What is coming up next for Plan Spartanburg and when will the public see a draft of the plan?

We hope to put a public draft before the council and the community this summer. Depending on the progress the community has made on Covid-19, we hope to offer more conventional ways of reacting to a draft plan. We envision those activities in the summer and fall and then pursuing Plan Spartanburg adoption in the fall. We know we’ve got to do more through this summer and into the fall to make the process easily accessible to all populations. We engaged in a variety of specific outreach efforts but it was hard to rise above the conditions of the pandemic last fall, so we’re going to do more to meet people where they are as we have a draft for folks to react to. Open-ended conversations produce one kind of results, but a document that one can read and say, “this is missing and that is missing,” is helpful.

Why it is important for citizens to continue to be involved in the process this summer and fall?

Plan Spartanburg is envisioned to be directly reflective of community input and that in and of itself requires depth and breadth of input. Robust participation is essential for the validity of the process and to make sure that the specifics articulated in the plan are those that best match the reality of the community. So folks have every reason to put time and energy to it.

What will the public feedback loop on the draft plan look like? Do you anticipate Plan Spartanburg hosting more in-person events moving through the summer and into the fall?

Hopefully, and this is all dependent on continued reduction in Covid cases, but hopefully we’ll be able to make the draft public for an extended period of time. We want to put copies in the hands of community groups in in-person meetings and do both virtual and live presentations that go over the draft plan — and channel folks to several different ways of giving their responses, including online, direct verbal at meetings and other conventional responses.

I think in-person public meetings are necessary. Again it's all of the above, but I think folks learn a lot about their neighborhoods and their communities from interactions with each other in meetings like this. We sometimes talk about public input as if it is a one-way channel from an individual to the entity receiving that input but what more often happens is that citizens participate in a process and learn from their fellow citizens. More than a few times in my experience, those are the very interactions — from neighbor to neighbor — that result in the most substantive actions and changed perspectives.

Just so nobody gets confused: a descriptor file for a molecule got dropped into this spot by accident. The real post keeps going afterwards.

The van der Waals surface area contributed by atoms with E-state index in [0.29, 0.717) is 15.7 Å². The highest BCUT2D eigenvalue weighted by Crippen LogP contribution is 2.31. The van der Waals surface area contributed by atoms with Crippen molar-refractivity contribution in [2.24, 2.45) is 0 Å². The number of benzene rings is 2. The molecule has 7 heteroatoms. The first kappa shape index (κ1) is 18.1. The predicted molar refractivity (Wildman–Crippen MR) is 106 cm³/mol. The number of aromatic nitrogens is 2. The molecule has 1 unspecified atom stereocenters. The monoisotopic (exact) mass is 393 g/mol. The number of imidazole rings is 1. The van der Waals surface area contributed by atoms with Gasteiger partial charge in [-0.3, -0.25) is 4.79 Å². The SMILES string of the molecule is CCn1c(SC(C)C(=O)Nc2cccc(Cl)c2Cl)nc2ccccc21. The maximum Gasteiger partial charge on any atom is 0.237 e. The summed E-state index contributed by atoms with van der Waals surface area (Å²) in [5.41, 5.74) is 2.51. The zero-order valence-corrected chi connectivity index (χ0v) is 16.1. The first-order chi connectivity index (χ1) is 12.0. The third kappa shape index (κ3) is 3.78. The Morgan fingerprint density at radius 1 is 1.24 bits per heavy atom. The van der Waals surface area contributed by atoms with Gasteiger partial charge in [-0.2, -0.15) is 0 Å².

How do you see Covid-19 continuing to influence the overall planning process moving forward? How does the pandemic influence engagement strategy?

Added to the very challenging aspiration of our equity focus, is the complexity that comes with trying to do the process during a pandemic. That said, I’m pleased with the ingenuity of all the participants and with the tenacity of the public to participate despite the difficult ways we’ve had to go about the process, but we still have a long way to go before it’s done.

Once the plan is adopted, how does the city anticipate taking steps to implement its recommendations and how can citizens support that effort?

One of the important things for citizens is the accountability function — to ask how future activities, investments, etc., how do they relate to the plan? I think what would be the best judge is to fast forward 5 years… Are we able to look back at the choices we made over that time and see an alignment? Are discussions and staff recommendations, Council discussions, and activities and investments by community partners actively and openly tied to the plan? If the answer to those Is yes, I’ll be thrilled.


Our Land Planning & Policy team sends periodic updates and action alerts about Planning & Growth Updates for Spartanburg County. To sign up to receive these and other updates in your inbox, visit upstateforever.org/email.